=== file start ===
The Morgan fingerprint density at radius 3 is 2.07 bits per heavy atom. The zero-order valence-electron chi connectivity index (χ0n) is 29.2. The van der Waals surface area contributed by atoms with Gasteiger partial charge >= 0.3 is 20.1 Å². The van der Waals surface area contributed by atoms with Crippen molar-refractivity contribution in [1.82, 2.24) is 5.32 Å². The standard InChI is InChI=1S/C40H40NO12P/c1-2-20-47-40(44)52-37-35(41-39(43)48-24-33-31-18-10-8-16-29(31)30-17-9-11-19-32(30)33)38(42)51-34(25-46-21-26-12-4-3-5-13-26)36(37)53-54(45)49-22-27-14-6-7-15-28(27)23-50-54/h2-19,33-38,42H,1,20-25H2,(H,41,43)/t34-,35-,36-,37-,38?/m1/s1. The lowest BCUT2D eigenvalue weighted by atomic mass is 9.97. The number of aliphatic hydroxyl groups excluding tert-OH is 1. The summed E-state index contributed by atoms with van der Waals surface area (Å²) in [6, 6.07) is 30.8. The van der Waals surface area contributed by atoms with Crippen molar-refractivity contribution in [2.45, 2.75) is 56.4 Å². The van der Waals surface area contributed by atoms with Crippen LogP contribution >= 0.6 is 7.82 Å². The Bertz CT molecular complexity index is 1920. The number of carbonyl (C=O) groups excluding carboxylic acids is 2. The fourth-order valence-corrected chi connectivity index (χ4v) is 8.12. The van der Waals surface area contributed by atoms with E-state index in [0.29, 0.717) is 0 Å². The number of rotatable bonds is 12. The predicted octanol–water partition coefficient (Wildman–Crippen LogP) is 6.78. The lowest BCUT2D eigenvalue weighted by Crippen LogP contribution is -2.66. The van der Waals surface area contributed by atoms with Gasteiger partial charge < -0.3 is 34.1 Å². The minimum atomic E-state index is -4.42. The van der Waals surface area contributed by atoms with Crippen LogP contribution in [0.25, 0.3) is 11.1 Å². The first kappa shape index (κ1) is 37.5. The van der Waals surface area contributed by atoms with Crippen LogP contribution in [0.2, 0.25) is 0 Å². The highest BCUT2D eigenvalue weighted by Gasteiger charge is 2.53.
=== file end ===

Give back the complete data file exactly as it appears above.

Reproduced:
The Morgan fingerprint density at radius 3 is 2.07 bits per heavy atom. The zero-order valence-electron chi connectivity index (χ0n) is 29.2. The van der Waals surface area contributed by atoms with Gasteiger partial charge >= 0.3 is 20.1 Å². The van der Waals surface area contributed by atoms with Crippen molar-refractivity contribution in [1.82, 2.24) is 5.32 Å². The standard InChI is InChI=1S/C40H40NO12P/c1-2-20-47-40(44)52-37-35(41-39(43)48-24-33-31-18-10-8-16-29(31)30-17-9-11-19-32(30)33)38(42)51-34(25-46-21-26-12-4-3-5-13-26)36(37)53-54(45)49-22-27-14-6-7-15-28(27)23-50-54/h2-19,33-38,42H,1,20-25H2,(H,41,43)/t34-,35-,36-,37-,38?/m1/s1. The lowest BCUT2D eigenvalue weighted by atomic mass is 9.97. The number of aliphatic hydroxyl groups excluding tert-OH is 1. The summed E-state index contributed by atoms with van der Waals surface area (Å²) in [6, 6.07) is 30.8. The van der Waals surface area contributed by atoms with Crippen molar-refractivity contribution in [2.45, 2.75) is 56.4 Å². The van der Waals surface area contributed by atoms with Crippen LogP contribution >= 0.6 is 7.82 Å². The Bertz CT molecular complexity index is 1920. The number of carbonyl (C=O) groups excluding carboxylic acids is 2. The fourth-order valence-corrected chi connectivity index (χ4v) is 8.12. The van der Waals surface area contributed by atoms with E-state index in [0.29, 0.717) is 0 Å². The number of rotatable bonds is 12. The predicted octanol–water partition coefficient (Wildman–Crippen LogP) is 6.78. The lowest BCUT2D eigenvalue weighted by Crippen LogP contribution is -2.66. The van der Waals surface area contributed by atoms with Gasteiger partial charge < -0.3 is 34.1 Å². The minimum atomic E-state index is -4.42. The van der Waals surface area contributed by atoms with Crippen LogP contribution in [0.25, 0.3) is 11.1 Å². The first kappa shape index (κ1) is 37.5. The van der Waals surface area contributed by atoms with Crippen LogP contribution in [0.2, 0.25) is 0 Å². The highest BCUT2D eigenvalue weighted by Gasteiger charge is 2.53.